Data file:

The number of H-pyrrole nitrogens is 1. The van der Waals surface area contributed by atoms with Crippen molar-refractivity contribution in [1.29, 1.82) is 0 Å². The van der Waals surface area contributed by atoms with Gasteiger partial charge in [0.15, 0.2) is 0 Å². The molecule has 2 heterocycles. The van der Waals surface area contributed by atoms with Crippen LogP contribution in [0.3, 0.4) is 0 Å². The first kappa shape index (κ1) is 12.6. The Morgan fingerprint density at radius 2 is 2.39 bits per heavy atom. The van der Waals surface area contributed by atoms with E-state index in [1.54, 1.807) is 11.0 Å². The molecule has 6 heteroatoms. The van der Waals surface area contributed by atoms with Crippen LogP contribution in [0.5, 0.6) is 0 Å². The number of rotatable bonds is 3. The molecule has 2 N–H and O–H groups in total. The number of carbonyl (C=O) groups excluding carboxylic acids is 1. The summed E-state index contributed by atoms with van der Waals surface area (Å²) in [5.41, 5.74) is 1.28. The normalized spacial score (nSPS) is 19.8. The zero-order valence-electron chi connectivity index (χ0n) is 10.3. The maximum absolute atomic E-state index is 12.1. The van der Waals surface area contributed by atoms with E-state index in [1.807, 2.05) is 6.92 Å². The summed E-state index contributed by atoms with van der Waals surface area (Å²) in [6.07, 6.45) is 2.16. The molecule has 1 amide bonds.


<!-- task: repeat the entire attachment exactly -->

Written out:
The number of H-pyrrole nitrogens is 1. The van der Waals surface area contributed by atoms with Crippen molar-refractivity contribution in [1.29, 1.82) is 0 Å². The van der Waals surface area contributed by atoms with Gasteiger partial charge in [0.15, 0.2) is 0 Å². The molecule has 2 heterocycles. The van der Waals surface area contributed by atoms with Crippen LogP contribution in [0.3, 0.4) is 0 Å². The first kappa shape index (κ1) is 12.6. The Morgan fingerprint density at radius 2 is 2.39 bits per heavy atom. The van der Waals surface area contributed by atoms with E-state index in [1.54, 1.807) is 11.0 Å². The molecule has 6 heteroatoms. The van der Waals surface area contributed by atoms with Crippen LogP contribution in [0.5, 0.6) is 0 Å². The number of rotatable bonds is 3. The molecule has 2 N–H and O–H groups in total. The number of carbonyl (C=O) groups excluding carboxylic acids is 1. The summed E-state index contributed by atoms with van der Waals surface area (Å²) in [5.41, 5.74) is 1.28. The normalized spacial score (nSPS) is 19.8. The zero-order valence-electron chi connectivity index (χ0n) is 10.3. The maximum absolute atomic E-state index is 12.1. The van der Waals surface area contributed by atoms with E-state index in [1.807, 2.05) is 6.92 Å². The summed E-state index contributed by atoms with van der Waals surface area (Å²) in [6.07, 6.45) is 2.16. The molecule has 1 amide bonds.